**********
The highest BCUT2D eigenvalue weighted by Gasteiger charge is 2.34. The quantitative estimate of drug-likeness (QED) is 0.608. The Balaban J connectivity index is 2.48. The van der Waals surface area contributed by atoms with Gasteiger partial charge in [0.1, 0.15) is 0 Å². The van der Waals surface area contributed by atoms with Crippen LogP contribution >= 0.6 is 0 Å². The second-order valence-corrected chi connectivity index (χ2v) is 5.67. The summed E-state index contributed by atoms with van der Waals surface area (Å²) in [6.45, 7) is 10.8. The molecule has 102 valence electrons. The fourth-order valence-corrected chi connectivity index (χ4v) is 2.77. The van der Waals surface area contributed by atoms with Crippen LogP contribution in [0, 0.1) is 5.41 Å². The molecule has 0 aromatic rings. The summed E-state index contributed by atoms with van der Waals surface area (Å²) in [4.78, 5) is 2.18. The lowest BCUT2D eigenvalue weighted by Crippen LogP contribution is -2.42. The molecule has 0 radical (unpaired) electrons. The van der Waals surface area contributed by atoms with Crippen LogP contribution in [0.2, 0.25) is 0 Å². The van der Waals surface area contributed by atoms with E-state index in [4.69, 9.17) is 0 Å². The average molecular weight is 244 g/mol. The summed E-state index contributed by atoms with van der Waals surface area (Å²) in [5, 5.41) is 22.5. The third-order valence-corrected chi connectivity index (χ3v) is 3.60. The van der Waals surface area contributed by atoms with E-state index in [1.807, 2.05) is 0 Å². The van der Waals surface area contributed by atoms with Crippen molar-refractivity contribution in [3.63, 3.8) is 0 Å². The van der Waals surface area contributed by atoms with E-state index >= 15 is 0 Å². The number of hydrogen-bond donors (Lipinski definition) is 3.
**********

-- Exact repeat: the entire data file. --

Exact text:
The highest BCUT2D eigenvalue weighted by Gasteiger charge is 2.34. The quantitative estimate of drug-likeness (QED) is 0.608. The Balaban J connectivity index is 2.48. The van der Waals surface area contributed by atoms with Gasteiger partial charge in [0.1, 0.15) is 0 Å². The van der Waals surface area contributed by atoms with Crippen LogP contribution >= 0.6 is 0 Å². The second-order valence-corrected chi connectivity index (χ2v) is 5.67. The summed E-state index contributed by atoms with van der Waals surface area (Å²) in [6.45, 7) is 10.8. The molecule has 102 valence electrons. The fourth-order valence-corrected chi connectivity index (χ4v) is 2.77. The van der Waals surface area contributed by atoms with Crippen LogP contribution in [0, 0.1) is 5.41 Å². The molecule has 0 aromatic rings. The summed E-state index contributed by atoms with van der Waals surface area (Å²) in [4.78, 5) is 2.18. The lowest BCUT2D eigenvalue weighted by Crippen LogP contribution is -2.42. The molecule has 0 radical (unpaired) electrons. The van der Waals surface area contributed by atoms with Crippen LogP contribution in [0.2, 0.25) is 0 Å². The van der Waals surface area contributed by atoms with E-state index in [4.69, 9.17) is 0 Å². The average molecular weight is 244 g/mol. The summed E-state index contributed by atoms with van der Waals surface area (Å²) in [5, 5.41) is 22.5. The third-order valence-corrected chi connectivity index (χ3v) is 3.60. The van der Waals surface area contributed by atoms with E-state index in [1.807, 2.05) is 0 Å². The van der Waals surface area contributed by atoms with Crippen molar-refractivity contribution in [3.63, 3.8) is 0 Å². The van der Waals surface area contributed by atoms with E-state index >= 15 is 0 Å². The number of hydrogen-bond donors (Lipinski definition) is 3.